• The rate of sea level rise since the mid-19th century has been larger than the mean rate during the previous two millennia (high confidence). Over the period 1901–2010, global mean sea level rose by 0.19 [0.17 to 0.21] m.
  • The atmospheric concentrations of carbon dioxide (CO2), methane, and nitrous oxide have increased to levels unprecedented in at least the last 800,000 years. CO2 concentrations have increased by 40% since pre-industrial times, primarily from fossil fuel emissions and secondarily from net land use change emissions. The ocean has absorbed about 30% of the emitted anthropogenic carbon dioxide, causing ocean acidification.
  • Total radiative forcing is positive, and has led to an uptake of energy by the climate system. The largest contribution to total radiative forcing is caused by the increase in the atmospheric concentration of CO2 since 1750.
  • Human influence on the climate system is clear. This is evident from the increasing greenhouse gas concentrations in the atmosphere, positive radiative forcing, observed warming, and understanding of the climate system.
  • Climate models have improved since the AR4. Models reproduce observed continental-scale surface temperature patterns and trends over many decades, including the more rapid warming since the mid-20th century and the cooling immediately following large volcanic eruptions (very high confidence).
  • Observational and model studies of temperature change, climate feedbacks and changes in the Earth’s energy budget together provide confidence in the magnitude of global warming in response to past and future forcing.
  • Human influence has been detected in warming of the atmosphere and the ocean, in changes in the global water cycle, in reductions in snow and ice, in global mean sea level rise, and in changes in some climate extremes. This evidence for human influence has grown since AR4. It is extremely likely that human influence has been the dominant cause of the observed warming since the mid-20th century.
  • Continued emissions of greenhouse gases will cause further warming and changes in all components of the climate system. Limiting climate change will require substantial and sustained reductions of greenhouse gas emissions.
  • Global surface temperature change for the end of the 21st century is likely to exceed 1.5°C relative to 1850 to 1900 for all RCP scenarios except RCP2.6. It is likely to exceed 2°C for RCP6.0 and RCP8.5, and more likely than not to exceed 2°C for RCP4.5. Warming will continue beyond 2100 under all RCP scenarios except RCP2.6. Warming will continue to exhibit interannual-todecadal variability and will not be regionally uniform.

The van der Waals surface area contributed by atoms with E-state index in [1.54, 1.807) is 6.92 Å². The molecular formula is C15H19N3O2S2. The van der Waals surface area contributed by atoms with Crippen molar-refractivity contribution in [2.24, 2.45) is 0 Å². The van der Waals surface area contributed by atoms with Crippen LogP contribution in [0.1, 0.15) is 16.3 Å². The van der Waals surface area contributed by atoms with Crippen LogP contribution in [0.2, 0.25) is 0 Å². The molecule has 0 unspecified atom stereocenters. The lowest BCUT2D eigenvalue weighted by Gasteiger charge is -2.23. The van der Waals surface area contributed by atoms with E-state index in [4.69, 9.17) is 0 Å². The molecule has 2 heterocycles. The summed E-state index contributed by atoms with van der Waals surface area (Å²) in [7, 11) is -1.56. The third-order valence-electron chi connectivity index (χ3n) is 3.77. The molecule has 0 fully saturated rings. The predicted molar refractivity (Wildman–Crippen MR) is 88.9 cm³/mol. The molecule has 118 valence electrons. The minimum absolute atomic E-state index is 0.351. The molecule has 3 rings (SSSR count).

• Changes in the global water cycle in response to the warming over the 21st century will not be uniform. The contrast in precipitation between wet and dry regions and between wet and dry seasons will increase, although there may be regional exceptions.
  • The global ocean will continue to warm during the 21st century. Heat will penetrate from the surface to the deep ocean and affect ocean circulation.
  • It is very likely that the Arctic sea ice cover will continue to shrink and thin and that Northern Hemisphere spring snow cover will decrease during the 21st century as global mean surface temperature rises. Global glacier volume will further decrease.
  • Global mean sea level will continue to rise during the 21st century. Under all RCP scenarios the rate of sea level rise will very likely exceed that observed during 1971–2010 due to increased ocean warming and increased loss of mass from glaciers and ice sheets.
  • Climate change will affect carbon cycle processes in a way that will exacerbate the increase of CO2 in the atmosphere (high confidence). Further uptake of carbon by the ocean will increase ocean acidification.
  • Cumulative emissions of CO2 largely determine global mean surface warming by the late 21st century and beyond. Most aspects of climate change will persist for many centuries even if emissions of CO2 are stopped. This represents a substantial multi-century climate change commitment created by past, present and future emissions of CO2.